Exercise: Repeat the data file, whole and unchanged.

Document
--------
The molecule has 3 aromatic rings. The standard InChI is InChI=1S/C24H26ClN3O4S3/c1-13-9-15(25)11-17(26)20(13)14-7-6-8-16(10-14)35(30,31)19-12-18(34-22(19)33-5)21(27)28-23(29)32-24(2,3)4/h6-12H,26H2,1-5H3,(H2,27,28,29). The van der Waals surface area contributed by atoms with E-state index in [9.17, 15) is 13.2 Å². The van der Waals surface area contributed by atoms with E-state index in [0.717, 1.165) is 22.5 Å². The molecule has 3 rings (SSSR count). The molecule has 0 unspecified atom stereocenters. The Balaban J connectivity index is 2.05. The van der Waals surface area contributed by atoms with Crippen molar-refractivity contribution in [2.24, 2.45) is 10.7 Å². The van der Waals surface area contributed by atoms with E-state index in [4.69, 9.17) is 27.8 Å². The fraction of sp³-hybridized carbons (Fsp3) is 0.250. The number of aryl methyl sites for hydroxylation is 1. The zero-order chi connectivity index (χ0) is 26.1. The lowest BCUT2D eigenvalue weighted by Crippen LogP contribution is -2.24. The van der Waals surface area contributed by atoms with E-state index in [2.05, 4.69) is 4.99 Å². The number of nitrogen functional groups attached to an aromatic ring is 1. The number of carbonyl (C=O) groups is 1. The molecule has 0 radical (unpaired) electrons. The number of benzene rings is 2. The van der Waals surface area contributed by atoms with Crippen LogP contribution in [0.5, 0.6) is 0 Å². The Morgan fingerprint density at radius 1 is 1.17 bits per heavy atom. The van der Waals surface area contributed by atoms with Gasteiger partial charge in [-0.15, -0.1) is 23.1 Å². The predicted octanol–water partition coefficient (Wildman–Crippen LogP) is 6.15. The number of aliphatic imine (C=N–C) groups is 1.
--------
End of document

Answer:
The molecule has 3 aromatic rings. The standard InChI is InChI=1S/C24H26ClN3O4S3/c1-13-9-15(25)11-17(26)20(13)14-7-6-8-16(10-14)35(30,31)19-12-18(34-22(19)33-5)21(27)28-23(29)32-24(2,3)4/h6-12H,26H2,1-5H3,(H2,27,28,29). The van der Waals surface area contributed by atoms with E-state index in [9.17, 15) is 13.2 Å². The van der Waals surface area contributed by atoms with E-state index in [0.717, 1.165) is 22.5 Å². The molecule has 3 rings (SSSR count). The molecule has 0 unspecified atom stereocenters. The Balaban J connectivity index is 2.05. The van der Waals surface area contributed by atoms with Crippen molar-refractivity contribution in [2.24, 2.45) is 10.7 Å². The van der Waals surface area contributed by atoms with E-state index in [4.69, 9.17) is 27.8 Å². The fraction of sp³-hybridized carbons (Fsp3) is 0.250. The number of aryl methyl sites for hydroxylation is 1. The zero-order chi connectivity index (χ0) is 26.1. The lowest BCUT2D eigenvalue weighted by Crippen LogP contribution is -2.24. The van der Waals surface area contributed by atoms with E-state index in [2.05, 4.69) is 4.99 Å². The number of nitrogen functional groups attached to an aromatic ring is 1. The number of carbonyl (C=O) groups is 1. The molecule has 0 radical (unpaired) electrons. The number of benzene rings is 2. The van der Waals surface area contributed by atoms with Crippen LogP contribution in [0.5, 0.6) is 0 Å². The Morgan fingerprint density at radius 1 is 1.17 bits per heavy atom. The van der Waals surface area contributed by atoms with Gasteiger partial charge in [-0.15, -0.1) is 23.1 Å². The predicted octanol–water partition coefficient (Wildman–Crippen LogP) is 6.15. The number of aliphatic imine (C=N–C) groups is 1.